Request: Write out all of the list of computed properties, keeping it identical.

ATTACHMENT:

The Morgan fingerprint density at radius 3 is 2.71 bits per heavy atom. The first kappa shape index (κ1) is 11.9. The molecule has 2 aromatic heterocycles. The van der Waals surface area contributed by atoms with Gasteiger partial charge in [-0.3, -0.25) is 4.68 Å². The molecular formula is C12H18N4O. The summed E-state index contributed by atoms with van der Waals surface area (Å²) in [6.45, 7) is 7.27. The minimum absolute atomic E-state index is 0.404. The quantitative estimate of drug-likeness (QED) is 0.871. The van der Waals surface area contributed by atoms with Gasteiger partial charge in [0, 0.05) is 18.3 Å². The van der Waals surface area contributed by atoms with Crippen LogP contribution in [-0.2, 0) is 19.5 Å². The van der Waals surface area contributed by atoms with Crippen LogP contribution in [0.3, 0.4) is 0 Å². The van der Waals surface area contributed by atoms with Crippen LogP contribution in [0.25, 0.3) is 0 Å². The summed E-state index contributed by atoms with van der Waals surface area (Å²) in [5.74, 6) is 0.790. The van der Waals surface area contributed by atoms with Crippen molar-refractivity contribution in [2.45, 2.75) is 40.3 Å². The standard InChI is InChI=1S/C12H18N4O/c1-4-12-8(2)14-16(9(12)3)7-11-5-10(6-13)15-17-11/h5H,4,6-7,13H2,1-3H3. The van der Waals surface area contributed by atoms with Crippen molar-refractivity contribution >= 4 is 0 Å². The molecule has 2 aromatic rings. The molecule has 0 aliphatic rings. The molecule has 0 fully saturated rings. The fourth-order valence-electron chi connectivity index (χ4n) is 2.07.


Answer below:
The Morgan fingerprint density at radius 3 is 2.71 bits per heavy atom. The first kappa shape index (κ1) is 11.9. The molecule has 2 aromatic heterocycles. The van der Waals surface area contributed by atoms with Gasteiger partial charge in [-0.3, -0.25) is 4.68 Å². The molecular formula is C12H18N4O. The summed E-state index contributed by atoms with van der Waals surface area (Å²) in [6.45, 7) is 7.27. The minimum absolute atomic E-state index is 0.404. The quantitative estimate of drug-likeness (QED) is 0.871. The van der Waals surface area contributed by atoms with Gasteiger partial charge in [0, 0.05) is 18.3 Å². The van der Waals surface area contributed by atoms with Crippen LogP contribution in [-0.2, 0) is 19.5 Å². The van der Waals surface area contributed by atoms with Crippen LogP contribution in [0.3, 0.4) is 0 Å². The van der Waals surface area contributed by atoms with Crippen LogP contribution in [0.25, 0.3) is 0 Å². The summed E-state index contributed by atoms with van der Waals surface area (Å²) in [5.74, 6) is 0.790. The van der Waals surface area contributed by atoms with Crippen molar-refractivity contribution in [2.45, 2.75) is 40.3 Å². The standard InChI is InChI=1S/C12H18N4O/c1-4-12-8(2)14-16(9(12)3)7-11-5-10(6-13)15-17-11/h5H,4,6-7,13H2,1-3H3. The van der Waals surface area contributed by atoms with Crippen molar-refractivity contribution >= 4 is 0 Å². The molecule has 2 aromatic rings. The molecule has 0 aliphatic rings. The molecule has 0 fully saturated rings. The fourth-order valence-electron chi connectivity index (χ4n) is 2.07.